HIGH-INTENSITY INTERVAL EXERCISE IMPROVES COGNITIVE RESPONSE TIMES
Moxey, J. R., Perez, W. J., Jenkins, L. S., & Rynders, C. A. (2014). Effects of fasted versus fed high-intensity interval exercise on response time during a Stroop task. Medicine & Science in Sports & Exercise, 46(5), Supplement abstract number 530.
This study examined the effects of an acute bout of high-intensity interval exercise performed in the fasted versus fed state on cognitive function evaluated during a Stroop color-word naming task. Recreationally active adults (M = 3; F = 5) initially performed a running VO2peak test. On separate visits, Ss performed an acute bout of high-intensity interval exercise (10 x 1-minute rounds at 100% VO2peak with one minute of recovery) after an eight-hour fast (FAST) or after consuming a 240 kcal energy bar with order randomized. A Stroop test was administered at baseline (before high-intensity interval exercise/feeding), immediately after high-intensity interval exercise, and 12 and 24 hours post-exercise. Response times and errors were recorded.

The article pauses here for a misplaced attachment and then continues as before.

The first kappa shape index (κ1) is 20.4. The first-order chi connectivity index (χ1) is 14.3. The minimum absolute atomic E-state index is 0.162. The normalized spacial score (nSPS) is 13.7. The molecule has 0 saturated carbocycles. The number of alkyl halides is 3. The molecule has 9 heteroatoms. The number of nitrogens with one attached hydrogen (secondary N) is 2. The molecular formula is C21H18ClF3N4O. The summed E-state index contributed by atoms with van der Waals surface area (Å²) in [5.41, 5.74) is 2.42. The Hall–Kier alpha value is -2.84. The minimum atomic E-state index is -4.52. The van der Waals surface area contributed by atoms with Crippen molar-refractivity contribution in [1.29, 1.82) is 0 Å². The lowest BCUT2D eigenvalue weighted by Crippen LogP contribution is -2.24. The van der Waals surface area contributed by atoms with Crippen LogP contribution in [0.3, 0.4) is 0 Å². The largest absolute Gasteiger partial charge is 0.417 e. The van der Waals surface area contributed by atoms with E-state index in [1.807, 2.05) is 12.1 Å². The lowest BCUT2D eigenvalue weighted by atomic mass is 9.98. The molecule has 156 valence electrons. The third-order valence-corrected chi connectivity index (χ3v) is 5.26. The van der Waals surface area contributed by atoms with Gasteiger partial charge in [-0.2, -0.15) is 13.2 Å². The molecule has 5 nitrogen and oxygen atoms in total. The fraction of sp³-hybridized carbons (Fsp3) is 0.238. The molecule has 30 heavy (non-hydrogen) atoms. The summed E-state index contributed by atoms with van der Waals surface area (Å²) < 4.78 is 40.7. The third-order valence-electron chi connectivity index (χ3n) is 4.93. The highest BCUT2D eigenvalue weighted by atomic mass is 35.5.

Response time improved immediately post-exercise compared to baseline in both conditions. Response times improved 12 hours post-exercise in both conditions. The condition x time interaction was not significant. The main effects and interaction for error rate did not reach statistical significance.
Implication. An acute bout of high-intensity interval exercise performed in either a fasted or fed state sustained improved response times 12 hours into the recovery period. The nutritional environment surrounding an acute bout of high-intensity interval exercise did not appear to affect cognitive function as assessed by a Stroop color-word naming task.
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